1.53. And what is the lesson? The Chaldaeans are great astronomers, and the inhabitants of Charran occupy themselves with the topics relating to the external senses. Therefore the sacred account says to the investigator of the things of nature, why are you inquiring about the sun, and asking whether he is a foot broad, whether he is greater than the whole earth put together, or whether he is even many times as large? And why are you investigating the causes of the light of the moon, and whether it has a borrowed light, or one which proceeds solely from itself? Why, again, do you seek to understand the nature of the rest of the stars, of their motion, of their sympathy with one another, and even with earthly things? 1.54. And why, while walking upon the earth do you soar above the clouds? And why, while rooted in the solid land, do you affirm that you can reach the things in the sky? And why do you endeavour to form conjectures about matters which cannot be ascertained by conjecture? And why do you busy yourself about sublime subjects which you ought not to meddle with? And why do you extend your desire to make discoveries in mathematical science as far as the heaven? And why do you devote yourself to astronomy, and talk about nothing but high subjects? My good man, do not trouble your head about things beyond the ocean, but attend only to what is near you; and be content rather to examine yourself without flattery. 1.55. How, then, will you find out what you want, even if you are successful? Go with full exercise of your intellect to Charran, that is, to the trench which is dug, into the holes and caverns of the body, and investigate the eyes, the ears, the nostrils, and the other organs of the external senses; and if you wish to be a philosopher, study philosophically that branch which is the most indispensable and at the same time the most becoming to a man, and inquire what the faculty of sight is, what hearing is, what taste, what smell, what touch is, in a word, what is external sense; then seek to understand what it is to see, and how you see; what it is to hear, and how you hear; what it is to smell, or to taste, or to touch, and how each of these operations is ordinarily effected. 1.56. But it is not the very extravagance of insane folly to seek to comprehend the dwelling of the universe, before your own private dwelling is accurately known to you? But I do not as yet lay the more important and extensive injunction upon you to make yourself acquainted with your own soul and mind, of the knowledge of which you are so proud; for in reality you will never be able to comprehend it. 1.57. Mount up then to heaven, and talk arrogantly about the things which exist there, before you are as yet able to comprehend, according to the words of the poet, "All the good and all the evil Which thy own abode contains;" and, bringing down that messenger of yours from heaven, and dragging him down from his search into matters existing there, become acquainted with yourself, and carefully and diligently labour to arrive at such happiness as is permitted to man. 1.58. Now this disposition the Hebrews called Terah, and the Greeks Socrates; for they say also that the latter grew old in the most accurate study by which he could hope to know himself, never once directing his philosophical speculations to the subjects beyond himself. But he was really a man; but Terah is the principle itself which is proposed to every one, according to which each man should know himself, like a tree full of good branches, in order that these persons who are fond of virtue might without difficulty gather the fruit of pure morality, and thus become filled with the most delightful and saving food. 1.59. Such, then, are those men who reconnoitre the quarters of wisdom for us; but those who are actually her athletes, and who practise her exercises, are more perfect. For these men think fit to learn with complete accuracy the whole question connected with the external senses, and after having done so, then to proceed to another and more important speculation, leaving all consideration of the holes of the body which they call Charran. 1.60. of the number of these men is Abraham, who attained to great progress and improvement in the comprehension of complete knowledge; for when he knew most, then he most completely renounced himself in order to attain to the accurate knowledge of him who was the truly living God. And, indeed, this is a very natural course of events; for he who completely understands himself does also very much, because of his thorough appreciation of it, renounce the universal nothingness of the creature; and he who renounces himself learns to comprehend the living God. XI.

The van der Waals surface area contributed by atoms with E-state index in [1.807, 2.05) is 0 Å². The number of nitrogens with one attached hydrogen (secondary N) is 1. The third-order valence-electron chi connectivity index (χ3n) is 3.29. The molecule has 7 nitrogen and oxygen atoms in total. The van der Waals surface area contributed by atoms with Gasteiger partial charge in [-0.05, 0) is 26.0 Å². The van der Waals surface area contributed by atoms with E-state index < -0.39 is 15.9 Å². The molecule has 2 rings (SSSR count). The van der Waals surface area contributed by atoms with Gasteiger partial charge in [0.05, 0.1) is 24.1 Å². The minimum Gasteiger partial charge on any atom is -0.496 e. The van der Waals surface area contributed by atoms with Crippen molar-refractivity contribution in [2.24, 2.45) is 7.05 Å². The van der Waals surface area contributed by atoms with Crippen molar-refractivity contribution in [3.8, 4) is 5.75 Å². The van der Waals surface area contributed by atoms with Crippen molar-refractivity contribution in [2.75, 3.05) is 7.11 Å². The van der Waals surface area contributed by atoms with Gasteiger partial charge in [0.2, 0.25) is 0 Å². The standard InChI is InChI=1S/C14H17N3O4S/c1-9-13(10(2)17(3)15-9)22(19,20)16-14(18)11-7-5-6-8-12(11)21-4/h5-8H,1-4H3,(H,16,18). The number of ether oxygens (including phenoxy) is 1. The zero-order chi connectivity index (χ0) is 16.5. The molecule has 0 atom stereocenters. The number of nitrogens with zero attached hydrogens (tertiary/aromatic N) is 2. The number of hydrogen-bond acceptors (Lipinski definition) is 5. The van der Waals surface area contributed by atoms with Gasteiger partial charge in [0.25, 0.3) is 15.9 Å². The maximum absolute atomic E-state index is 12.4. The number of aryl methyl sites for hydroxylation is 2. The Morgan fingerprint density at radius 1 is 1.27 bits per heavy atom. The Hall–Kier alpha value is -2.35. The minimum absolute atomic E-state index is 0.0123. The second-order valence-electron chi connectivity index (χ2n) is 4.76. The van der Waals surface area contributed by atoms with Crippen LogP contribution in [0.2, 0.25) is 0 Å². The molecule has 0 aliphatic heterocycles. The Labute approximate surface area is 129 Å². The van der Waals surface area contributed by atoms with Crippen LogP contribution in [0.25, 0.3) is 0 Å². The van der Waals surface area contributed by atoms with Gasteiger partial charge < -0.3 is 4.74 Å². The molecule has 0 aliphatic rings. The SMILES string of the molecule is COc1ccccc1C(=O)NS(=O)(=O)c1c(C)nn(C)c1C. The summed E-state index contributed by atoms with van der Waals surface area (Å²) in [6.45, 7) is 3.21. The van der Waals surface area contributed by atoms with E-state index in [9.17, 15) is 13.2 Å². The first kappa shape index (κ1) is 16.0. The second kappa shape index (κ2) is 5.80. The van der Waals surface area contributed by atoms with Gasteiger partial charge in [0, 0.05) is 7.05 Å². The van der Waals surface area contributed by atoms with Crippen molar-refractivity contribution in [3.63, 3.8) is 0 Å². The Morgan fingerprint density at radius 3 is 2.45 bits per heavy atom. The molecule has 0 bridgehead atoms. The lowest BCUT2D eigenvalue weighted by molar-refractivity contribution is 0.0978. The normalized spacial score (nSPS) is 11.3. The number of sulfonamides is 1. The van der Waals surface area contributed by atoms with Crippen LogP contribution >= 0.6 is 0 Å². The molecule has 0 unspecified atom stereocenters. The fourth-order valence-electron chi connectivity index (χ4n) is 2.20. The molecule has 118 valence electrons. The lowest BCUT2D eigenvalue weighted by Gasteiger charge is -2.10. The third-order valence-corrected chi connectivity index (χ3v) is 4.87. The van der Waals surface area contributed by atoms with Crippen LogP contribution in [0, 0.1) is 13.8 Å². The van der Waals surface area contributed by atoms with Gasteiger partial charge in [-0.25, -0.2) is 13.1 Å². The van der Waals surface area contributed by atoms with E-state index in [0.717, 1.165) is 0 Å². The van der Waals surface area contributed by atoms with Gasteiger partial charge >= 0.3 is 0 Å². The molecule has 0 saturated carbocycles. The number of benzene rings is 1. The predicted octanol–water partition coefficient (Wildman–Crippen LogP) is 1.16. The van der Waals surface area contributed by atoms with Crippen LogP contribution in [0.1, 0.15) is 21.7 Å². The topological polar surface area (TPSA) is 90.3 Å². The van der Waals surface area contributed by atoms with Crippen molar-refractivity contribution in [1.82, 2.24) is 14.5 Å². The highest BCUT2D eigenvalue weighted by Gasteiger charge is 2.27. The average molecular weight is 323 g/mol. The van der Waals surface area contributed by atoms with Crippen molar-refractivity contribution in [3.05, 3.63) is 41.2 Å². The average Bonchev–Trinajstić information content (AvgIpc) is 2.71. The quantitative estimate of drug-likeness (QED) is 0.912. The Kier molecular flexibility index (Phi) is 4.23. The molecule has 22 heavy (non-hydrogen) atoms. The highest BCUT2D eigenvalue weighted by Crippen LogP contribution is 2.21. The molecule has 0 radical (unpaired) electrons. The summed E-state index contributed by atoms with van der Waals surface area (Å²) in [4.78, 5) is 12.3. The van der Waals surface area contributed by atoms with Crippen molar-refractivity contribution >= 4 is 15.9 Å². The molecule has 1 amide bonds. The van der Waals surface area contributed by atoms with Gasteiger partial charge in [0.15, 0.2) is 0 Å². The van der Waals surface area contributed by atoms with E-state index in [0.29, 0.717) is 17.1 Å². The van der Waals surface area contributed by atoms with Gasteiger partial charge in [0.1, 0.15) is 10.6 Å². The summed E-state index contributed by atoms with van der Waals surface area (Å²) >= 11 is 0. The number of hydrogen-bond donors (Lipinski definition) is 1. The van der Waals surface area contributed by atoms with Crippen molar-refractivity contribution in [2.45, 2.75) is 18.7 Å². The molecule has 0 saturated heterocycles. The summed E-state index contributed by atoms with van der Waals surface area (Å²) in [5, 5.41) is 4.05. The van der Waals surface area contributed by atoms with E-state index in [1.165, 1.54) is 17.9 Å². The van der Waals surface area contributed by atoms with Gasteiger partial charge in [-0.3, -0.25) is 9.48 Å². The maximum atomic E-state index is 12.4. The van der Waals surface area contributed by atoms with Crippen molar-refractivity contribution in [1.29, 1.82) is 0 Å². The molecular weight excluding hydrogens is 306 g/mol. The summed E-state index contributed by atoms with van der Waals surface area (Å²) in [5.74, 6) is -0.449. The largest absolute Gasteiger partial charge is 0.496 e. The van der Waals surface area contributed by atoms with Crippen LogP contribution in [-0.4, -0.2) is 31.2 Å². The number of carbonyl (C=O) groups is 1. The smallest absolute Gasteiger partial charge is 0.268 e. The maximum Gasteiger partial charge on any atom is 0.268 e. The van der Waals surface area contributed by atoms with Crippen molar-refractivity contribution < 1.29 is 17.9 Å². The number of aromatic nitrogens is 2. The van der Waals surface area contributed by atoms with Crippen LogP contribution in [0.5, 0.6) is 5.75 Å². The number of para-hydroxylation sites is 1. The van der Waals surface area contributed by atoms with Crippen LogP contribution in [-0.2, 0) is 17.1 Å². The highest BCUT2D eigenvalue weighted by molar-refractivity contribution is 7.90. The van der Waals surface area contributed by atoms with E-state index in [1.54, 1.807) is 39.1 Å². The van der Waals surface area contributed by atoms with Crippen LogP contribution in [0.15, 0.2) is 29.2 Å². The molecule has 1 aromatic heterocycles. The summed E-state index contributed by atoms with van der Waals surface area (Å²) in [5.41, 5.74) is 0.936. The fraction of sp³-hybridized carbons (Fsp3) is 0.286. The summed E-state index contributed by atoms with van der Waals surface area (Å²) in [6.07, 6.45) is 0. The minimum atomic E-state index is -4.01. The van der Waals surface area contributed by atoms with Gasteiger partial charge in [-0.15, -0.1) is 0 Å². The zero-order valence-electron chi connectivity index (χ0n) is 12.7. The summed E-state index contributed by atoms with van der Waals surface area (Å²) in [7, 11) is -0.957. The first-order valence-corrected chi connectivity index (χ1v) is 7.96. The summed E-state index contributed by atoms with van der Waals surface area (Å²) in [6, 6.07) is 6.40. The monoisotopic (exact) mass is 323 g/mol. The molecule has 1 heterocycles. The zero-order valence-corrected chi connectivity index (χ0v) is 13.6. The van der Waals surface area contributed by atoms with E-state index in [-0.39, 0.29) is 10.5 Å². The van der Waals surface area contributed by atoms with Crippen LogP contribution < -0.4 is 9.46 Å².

10. Philo of Alexandria, On The Special Laws, 1.44, 1.263 (1st cent. BCE - 1st cent. CE)